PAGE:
Michael Andrew Bridge Morpurgo, OBE FKC AKC (born 5 October 1943) is an English author, poet, playwright and librettist, best known for his work in children's literature. He was the third Children's Laureate.
Michael Morpurgo was born in St Albans, Hertfordshire, in 1943, the son of Tony Bridge, an actor. His stepfather, Jack Morpurgo, was a writer and professor of literature at Leeds University. His grandfather, Émile Cammaerts, was a notable Belgian poet and his uncle, Francis Cammaerts, a Special Operations Executive (SOE) agent with the French Resistance.
During the last years of World War II he was evacuated to Cumberland; he later moved back to London, and then on to Essex. He attended schools in London, Sussex and Canterbury (his unhappy experiences at boarding school would inform his novel Alone On A Wide, Wide Sea, one of his more famous works). When he attended The King's School, Canterbury, he was once described as being "rather stupid but great at rugby". He later trained for the British Army at the Royal Military Academy Sandhurst but an injury cut short his military career.
Following an early job as a school caretaker, Michael studied English and French at King's College London, and went on to teach primary school pupils in Kent. While he was teaching, in his late twenties, he discovered his talent for storytelling, stating "I could see there was magic in it for them, and realized there was magic in it for me."
His writing career was inspired by Ted Hughes's Poetry in the Making, Paul Gallico's The Snow Goose and Hemingway's The Old Man and the Sea. Poets Sean Rafferty and Ted Hughes were influential in his career, with Hughes becoming a friend, mentor and neighbour.
Morpurgo's work is noted for its "magical storytelling", for recurring themes such as the triumph of an outsider or survival, for characters' relationships with nature, and for vivid settings such as the Cornish coast or World War I. His ambitions for writing shows in all of his stories.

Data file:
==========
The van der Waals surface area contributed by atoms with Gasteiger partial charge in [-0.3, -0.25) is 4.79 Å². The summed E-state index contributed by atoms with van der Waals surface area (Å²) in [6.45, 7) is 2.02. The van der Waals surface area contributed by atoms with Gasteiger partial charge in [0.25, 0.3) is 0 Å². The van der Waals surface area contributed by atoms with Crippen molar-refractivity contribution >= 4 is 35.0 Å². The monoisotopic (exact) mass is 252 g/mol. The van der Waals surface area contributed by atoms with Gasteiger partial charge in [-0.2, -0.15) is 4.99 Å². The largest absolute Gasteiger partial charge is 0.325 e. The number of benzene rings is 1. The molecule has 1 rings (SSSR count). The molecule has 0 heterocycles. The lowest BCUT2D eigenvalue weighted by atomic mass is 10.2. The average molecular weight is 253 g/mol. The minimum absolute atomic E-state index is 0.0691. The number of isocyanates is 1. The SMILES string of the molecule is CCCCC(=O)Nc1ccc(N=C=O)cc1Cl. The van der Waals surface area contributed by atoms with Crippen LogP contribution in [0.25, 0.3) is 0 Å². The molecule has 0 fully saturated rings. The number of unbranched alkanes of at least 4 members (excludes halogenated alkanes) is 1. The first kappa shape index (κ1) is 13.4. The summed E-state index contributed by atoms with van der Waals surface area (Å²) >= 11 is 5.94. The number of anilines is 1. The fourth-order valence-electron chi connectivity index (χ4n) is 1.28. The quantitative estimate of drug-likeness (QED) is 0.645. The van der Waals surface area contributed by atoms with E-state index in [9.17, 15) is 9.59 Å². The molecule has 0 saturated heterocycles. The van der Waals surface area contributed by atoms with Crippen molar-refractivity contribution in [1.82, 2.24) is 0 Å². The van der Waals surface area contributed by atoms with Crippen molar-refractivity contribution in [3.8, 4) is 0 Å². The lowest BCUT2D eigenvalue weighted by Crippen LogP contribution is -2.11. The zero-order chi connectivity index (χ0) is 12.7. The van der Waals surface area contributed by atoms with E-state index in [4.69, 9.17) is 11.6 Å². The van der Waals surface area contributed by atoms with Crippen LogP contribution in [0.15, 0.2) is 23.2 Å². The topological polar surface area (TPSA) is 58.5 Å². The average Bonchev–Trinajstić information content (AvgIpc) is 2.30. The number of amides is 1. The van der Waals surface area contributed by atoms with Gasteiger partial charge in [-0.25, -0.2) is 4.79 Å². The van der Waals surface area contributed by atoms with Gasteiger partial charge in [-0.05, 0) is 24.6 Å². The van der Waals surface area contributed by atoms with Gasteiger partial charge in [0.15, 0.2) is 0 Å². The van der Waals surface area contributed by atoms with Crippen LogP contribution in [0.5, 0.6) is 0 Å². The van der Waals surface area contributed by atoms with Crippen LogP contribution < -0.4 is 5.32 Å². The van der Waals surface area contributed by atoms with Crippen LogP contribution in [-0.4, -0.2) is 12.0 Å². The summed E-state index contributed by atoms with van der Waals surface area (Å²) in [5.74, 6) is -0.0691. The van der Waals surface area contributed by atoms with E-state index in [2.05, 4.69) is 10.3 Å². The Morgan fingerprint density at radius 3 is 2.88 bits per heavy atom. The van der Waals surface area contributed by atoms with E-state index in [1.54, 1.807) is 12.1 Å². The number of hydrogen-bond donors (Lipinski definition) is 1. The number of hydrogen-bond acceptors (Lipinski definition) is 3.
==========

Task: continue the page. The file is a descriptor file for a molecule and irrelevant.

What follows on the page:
In 2009, he donated the short story Look At Me, I Need a Smile to Oxfam's 'Ox-Tales' project, four collections of UK stories written by 38 authors. Morpurgo's story was published in the 'Water' collection.
In 1976 Michael Morpurgo and his wife, Clare Morpurgo (the oldest daughter of Sir Allen Lane, the founder of Penguin Books), established the charity Farms for City Children, with the primary aim of providing children from inner city areas with experience of the countryside. The programme involves the children spending a week at a countryside farm, during which they take part in purposeful farmyard work.
50,000 children have taken part in the scheme since it was set up, and the charity now has three farms in Devon, Gloucestershire and Wales. In 1999 the couple were created Members of the Order of the British Empire (MBE) in recognition of these services to youth. Michael Morpurgo was raised to Officer of the Order of the British Empire (OBE) on 17 June 2006 for services to literature.
Morpurgo was involved in the development of the Children's Laureate award as, "The idea for the Children's Laureate originated from a conversation between (the then) Poet Laureate Ted Hughes and children's writer Michael Morpurgo." He was the third person to become Children's Laureate and held the title from 2003 to 2005.
Morpurgo has worked with a number of illustrators, including Quentin Blake, Christian Birmingham, Emma Chichester Clark, Michael Foreman, Shoo Rayner and Tony Ross.
Gentle Giant was presented as an opera by composer Stephen McNeff and librettist Mike Kenny at the Royal Opera House in 2006. Film versions have been made of Friend or Foe (1981) and When the Whales Came (1989), the latter also being adapted to a stage play. My Friend Walter (1988) and Out of the Ashes (2001) have both been adapted for television. War Horse has been adapted as a radio broadcast and as a successful stage play in the West End. Composer Stephen Barlow created a musical adaptation of Rainbow Bear, narrated by Joanna Lumley. This was subsequently presented as a ballet by the National Youth Ballet of Great Britain in August 2010.